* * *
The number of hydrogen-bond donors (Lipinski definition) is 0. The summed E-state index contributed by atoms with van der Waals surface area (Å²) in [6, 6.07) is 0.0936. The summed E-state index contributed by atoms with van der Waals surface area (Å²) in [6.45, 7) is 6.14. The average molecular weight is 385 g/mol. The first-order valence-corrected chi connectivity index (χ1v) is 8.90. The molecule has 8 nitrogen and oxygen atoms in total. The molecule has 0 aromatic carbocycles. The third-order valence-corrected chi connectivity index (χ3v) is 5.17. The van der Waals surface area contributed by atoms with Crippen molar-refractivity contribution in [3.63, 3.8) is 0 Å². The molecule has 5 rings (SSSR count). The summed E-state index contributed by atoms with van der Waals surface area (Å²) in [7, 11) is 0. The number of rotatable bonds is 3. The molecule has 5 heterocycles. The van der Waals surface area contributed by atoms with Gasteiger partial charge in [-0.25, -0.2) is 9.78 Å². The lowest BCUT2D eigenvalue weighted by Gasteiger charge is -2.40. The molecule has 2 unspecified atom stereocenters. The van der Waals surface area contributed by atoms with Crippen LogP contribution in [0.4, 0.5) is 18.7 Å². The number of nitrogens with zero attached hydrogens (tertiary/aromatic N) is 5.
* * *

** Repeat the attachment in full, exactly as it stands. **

The number of hydrogen-bond donors (Lipinski definition) is 0. The summed E-state index contributed by atoms with van der Waals surface area (Å²) in [6, 6.07) is 0.0936. The summed E-state index contributed by atoms with van der Waals surface area (Å²) in [6.45, 7) is 6.14. The average molecular weight is 385 g/mol. The first-order valence-corrected chi connectivity index (χ1v) is 8.90. The molecule has 8 nitrogen and oxygen atoms in total. The molecule has 0 aromatic carbocycles. The third-order valence-corrected chi connectivity index (χ3v) is 5.17. The van der Waals surface area contributed by atoms with Crippen molar-refractivity contribution in [3.63, 3.8) is 0 Å². The molecule has 5 rings (SSSR count). The summed E-state index contributed by atoms with van der Waals surface area (Å²) in [7, 11) is 0. The number of rotatable bonds is 3. The molecule has 5 heterocycles. The van der Waals surface area contributed by atoms with Gasteiger partial charge in [-0.25, -0.2) is 9.78 Å². The lowest BCUT2D eigenvalue weighted by Gasteiger charge is -2.40. The molecule has 2 unspecified atom stereocenters. The van der Waals surface area contributed by atoms with Crippen LogP contribution in [0.4, 0.5) is 18.7 Å². The number of nitrogens with zero attached hydrogens (tertiary/aromatic N) is 5.